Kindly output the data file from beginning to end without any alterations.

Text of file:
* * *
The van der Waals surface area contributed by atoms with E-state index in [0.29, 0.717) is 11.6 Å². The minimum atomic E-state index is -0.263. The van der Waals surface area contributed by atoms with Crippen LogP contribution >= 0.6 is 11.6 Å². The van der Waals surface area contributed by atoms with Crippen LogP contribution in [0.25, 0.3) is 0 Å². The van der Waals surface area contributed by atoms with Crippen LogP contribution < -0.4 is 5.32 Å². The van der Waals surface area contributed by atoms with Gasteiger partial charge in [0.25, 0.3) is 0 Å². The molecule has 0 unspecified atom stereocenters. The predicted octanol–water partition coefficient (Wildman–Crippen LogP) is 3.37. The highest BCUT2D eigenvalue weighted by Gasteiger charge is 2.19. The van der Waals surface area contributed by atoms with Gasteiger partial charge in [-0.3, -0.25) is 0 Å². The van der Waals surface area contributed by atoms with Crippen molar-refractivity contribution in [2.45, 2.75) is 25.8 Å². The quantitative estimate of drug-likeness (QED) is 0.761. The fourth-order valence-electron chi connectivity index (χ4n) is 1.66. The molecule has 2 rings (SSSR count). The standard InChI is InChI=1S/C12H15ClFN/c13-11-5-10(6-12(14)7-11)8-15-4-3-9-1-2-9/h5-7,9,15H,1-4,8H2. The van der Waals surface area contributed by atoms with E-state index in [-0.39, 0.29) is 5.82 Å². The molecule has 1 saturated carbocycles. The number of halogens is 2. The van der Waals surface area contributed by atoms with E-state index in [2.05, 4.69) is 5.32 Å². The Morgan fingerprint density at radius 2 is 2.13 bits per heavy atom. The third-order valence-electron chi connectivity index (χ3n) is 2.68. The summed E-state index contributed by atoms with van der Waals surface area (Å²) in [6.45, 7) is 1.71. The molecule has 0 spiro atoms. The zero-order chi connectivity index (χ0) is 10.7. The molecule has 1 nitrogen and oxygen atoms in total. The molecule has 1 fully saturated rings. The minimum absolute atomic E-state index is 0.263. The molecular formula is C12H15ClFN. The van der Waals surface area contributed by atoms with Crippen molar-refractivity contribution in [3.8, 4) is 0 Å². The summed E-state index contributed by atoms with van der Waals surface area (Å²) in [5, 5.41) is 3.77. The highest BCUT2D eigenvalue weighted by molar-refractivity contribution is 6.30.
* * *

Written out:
The van der Waals surface area contributed by atoms with E-state index in [0.29, 0.717) is 11.6 Å². The minimum atomic E-state index is -0.263. The van der Waals surface area contributed by atoms with Crippen LogP contribution >= 0.6 is 11.6 Å². The van der Waals surface area contributed by atoms with Crippen LogP contribution in [0.25, 0.3) is 0 Å². The van der Waals surface area contributed by atoms with Crippen LogP contribution < -0.4 is 5.32 Å². The van der Waals surface area contributed by atoms with Gasteiger partial charge in [0.25, 0.3) is 0 Å². The molecule has 0 unspecified atom stereocenters. The predicted octanol–water partition coefficient (Wildman–Crippen LogP) is 3.37. The highest BCUT2D eigenvalue weighted by Gasteiger charge is 2.19. The van der Waals surface area contributed by atoms with Gasteiger partial charge in [-0.3, -0.25) is 0 Å². The van der Waals surface area contributed by atoms with Crippen molar-refractivity contribution in [2.45, 2.75) is 25.8 Å². The quantitative estimate of drug-likeness (QED) is 0.761. The fourth-order valence-electron chi connectivity index (χ4n) is 1.66. The molecule has 2 rings (SSSR count). The standard InChI is InChI=1S/C12H15ClFN/c13-11-5-10(6-12(14)7-11)8-15-4-3-9-1-2-9/h5-7,9,15H,1-4,8H2. The van der Waals surface area contributed by atoms with E-state index in [-0.39, 0.29) is 5.82 Å². The molecule has 1 saturated carbocycles. The number of halogens is 2. The van der Waals surface area contributed by atoms with E-state index in [2.05, 4.69) is 5.32 Å². The Morgan fingerprint density at radius 2 is 2.13 bits per heavy atom. The third-order valence-electron chi connectivity index (χ3n) is 2.68. The summed E-state index contributed by atoms with van der Waals surface area (Å²) in [6.45, 7) is 1.71. The molecule has 0 spiro atoms. The zero-order chi connectivity index (χ0) is 10.7. The molecule has 1 nitrogen and oxygen atoms in total. The molecule has 1 fully saturated rings. The minimum absolute atomic E-state index is 0.263. The molecular formula is C12H15ClFN. The van der Waals surface area contributed by atoms with Crippen molar-refractivity contribution in [3.8, 4) is 0 Å². The summed E-state index contributed by atoms with van der Waals surface area (Å²) in [5, 5.41) is 3.77. The highest BCUT2D eigenvalue weighted by molar-refractivity contribution is 6.30.